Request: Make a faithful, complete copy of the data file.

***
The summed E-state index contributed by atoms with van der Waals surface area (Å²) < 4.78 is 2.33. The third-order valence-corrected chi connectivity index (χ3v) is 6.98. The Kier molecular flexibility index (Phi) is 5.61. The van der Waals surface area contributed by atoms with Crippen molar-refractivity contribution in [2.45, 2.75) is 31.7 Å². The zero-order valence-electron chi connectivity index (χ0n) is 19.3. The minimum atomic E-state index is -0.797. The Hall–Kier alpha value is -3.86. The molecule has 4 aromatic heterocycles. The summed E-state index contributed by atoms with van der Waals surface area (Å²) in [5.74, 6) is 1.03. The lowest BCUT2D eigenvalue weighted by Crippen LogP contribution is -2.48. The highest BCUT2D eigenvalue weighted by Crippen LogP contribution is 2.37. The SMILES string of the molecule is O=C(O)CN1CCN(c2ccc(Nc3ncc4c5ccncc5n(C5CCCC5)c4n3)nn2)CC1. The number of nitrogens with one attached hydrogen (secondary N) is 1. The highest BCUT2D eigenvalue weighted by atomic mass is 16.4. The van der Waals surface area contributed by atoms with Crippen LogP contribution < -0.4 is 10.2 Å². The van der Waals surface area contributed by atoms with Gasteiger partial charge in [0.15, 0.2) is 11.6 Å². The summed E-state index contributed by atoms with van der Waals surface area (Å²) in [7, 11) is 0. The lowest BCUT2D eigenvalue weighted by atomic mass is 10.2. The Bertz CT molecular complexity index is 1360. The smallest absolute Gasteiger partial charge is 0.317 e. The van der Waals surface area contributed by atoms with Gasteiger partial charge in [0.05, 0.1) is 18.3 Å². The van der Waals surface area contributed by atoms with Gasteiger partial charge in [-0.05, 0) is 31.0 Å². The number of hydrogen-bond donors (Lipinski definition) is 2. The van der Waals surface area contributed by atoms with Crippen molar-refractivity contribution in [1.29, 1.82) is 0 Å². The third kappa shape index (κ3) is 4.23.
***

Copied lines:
The summed E-state index contributed by atoms with van der Waals surface area (Å²) < 4.78 is 2.33. The third-order valence-corrected chi connectivity index (χ3v) is 6.98. The Kier molecular flexibility index (Phi) is 5.61. The van der Waals surface area contributed by atoms with Crippen molar-refractivity contribution in [2.45, 2.75) is 31.7 Å². The zero-order valence-electron chi connectivity index (χ0n) is 19.3. The minimum atomic E-state index is -0.797. The Hall–Kier alpha value is -3.86. The molecule has 4 aromatic heterocycles. The summed E-state index contributed by atoms with van der Waals surface area (Å²) in [5.74, 6) is 1.03. The lowest BCUT2D eigenvalue weighted by Crippen LogP contribution is -2.48. The highest BCUT2D eigenvalue weighted by Crippen LogP contribution is 2.37. The SMILES string of the molecule is O=C(O)CN1CCN(c2ccc(Nc3ncc4c5ccncc5n(C5CCCC5)c4n3)nn2)CC1. The number of nitrogens with one attached hydrogen (secondary N) is 1. The highest BCUT2D eigenvalue weighted by atomic mass is 16.4. The van der Waals surface area contributed by atoms with Crippen LogP contribution < -0.4 is 10.2 Å². The van der Waals surface area contributed by atoms with Gasteiger partial charge in [0.15, 0.2) is 11.6 Å². The summed E-state index contributed by atoms with van der Waals surface area (Å²) in [7, 11) is 0. The lowest BCUT2D eigenvalue weighted by atomic mass is 10.2. The Bertz CT molecular complexity index is 1360. The smallest absolute Gasteiger partial charge is 0.317 e. The van der Waals surface area contributed by atoms with Gasteiger partial charge in [0.05, 0.1) is 18.3 Å². The van der Waals surface area contributed by atoms with Gasteiger partial charge in [-0.05, 0) is 31.0 Å². The number of hydrogen-bond donors (Lipinski definition) is 2. The van der Waals surface area contributed by atoms with Crippen molar-refractivity contribution in [1.29, 1.82) is 0 Å². The third kappa shape index (κ3) is 4.23.